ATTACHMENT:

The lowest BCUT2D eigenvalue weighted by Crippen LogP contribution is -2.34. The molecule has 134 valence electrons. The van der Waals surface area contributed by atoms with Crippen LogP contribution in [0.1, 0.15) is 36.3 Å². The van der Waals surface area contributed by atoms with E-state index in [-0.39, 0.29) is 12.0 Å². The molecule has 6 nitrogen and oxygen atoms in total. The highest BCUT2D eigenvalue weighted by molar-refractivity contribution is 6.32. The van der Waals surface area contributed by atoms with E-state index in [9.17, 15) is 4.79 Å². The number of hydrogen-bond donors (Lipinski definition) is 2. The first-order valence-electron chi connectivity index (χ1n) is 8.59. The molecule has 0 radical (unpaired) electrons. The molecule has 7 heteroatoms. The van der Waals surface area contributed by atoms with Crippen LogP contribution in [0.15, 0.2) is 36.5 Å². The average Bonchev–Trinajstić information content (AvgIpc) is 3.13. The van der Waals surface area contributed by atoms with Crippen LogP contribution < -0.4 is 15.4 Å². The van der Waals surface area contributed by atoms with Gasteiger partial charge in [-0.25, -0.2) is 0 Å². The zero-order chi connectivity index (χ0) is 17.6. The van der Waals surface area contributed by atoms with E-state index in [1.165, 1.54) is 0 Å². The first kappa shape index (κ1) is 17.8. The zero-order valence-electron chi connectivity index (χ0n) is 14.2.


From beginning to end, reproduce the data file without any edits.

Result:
The lowest BCUT2D eigenvalue weighted by Crippen LogP contribution is -2.34. The molecule has 134 valence electrons. The van der Waals surface area contributed by atoms with Crippen LogP contribution in [0.1, 0.15) is 36.3 Å². The van der Waals surface area contributed by atoms with E-state index in [-0.39, 0.29) is 12.0 Å². The molecule has 6 nitrogen and oxygen atoms in total. The highest BCUT2D eigenvalue weighted by molar-refractivity contribution is 6.32. The van der Waals surface area contributed by atoms with E-state index in [9.17, 15) is 4.79 Å². The number of hydrogen-bond donors (Lipinski definition) is 2. The first-order valence-electron chi connectivity index (χ1n) is 8.59. The molecule has 0 radical (unpaired) electrons. The molecule has 7 heteroatoms. The van der Waals surface area contributed by atoms with Crippen LogP contribution in [0.15, 0.2) is 36.5 Å². The average Bonchev–Trinajstić information content (AvgIpc) is 3.13. The van der Waals surface area contributed by atoms with Crippen LogP contribution < -0.4 is 15.4 Å². The van der Waals surface area contributed by atoms with Gasteiger partial charge in [-0.25, -0.2) is 0 Å². The zero-order chi connectivity index (χ0) is 17.6. The van der Waals surface area contributed by atoms with E-state index in [1.165, 1.54) is 0 Å². The first kappa shape index (κ1) is 17.8. The zero-order valence-electron chi connectivity index (χ0n) is 14.2.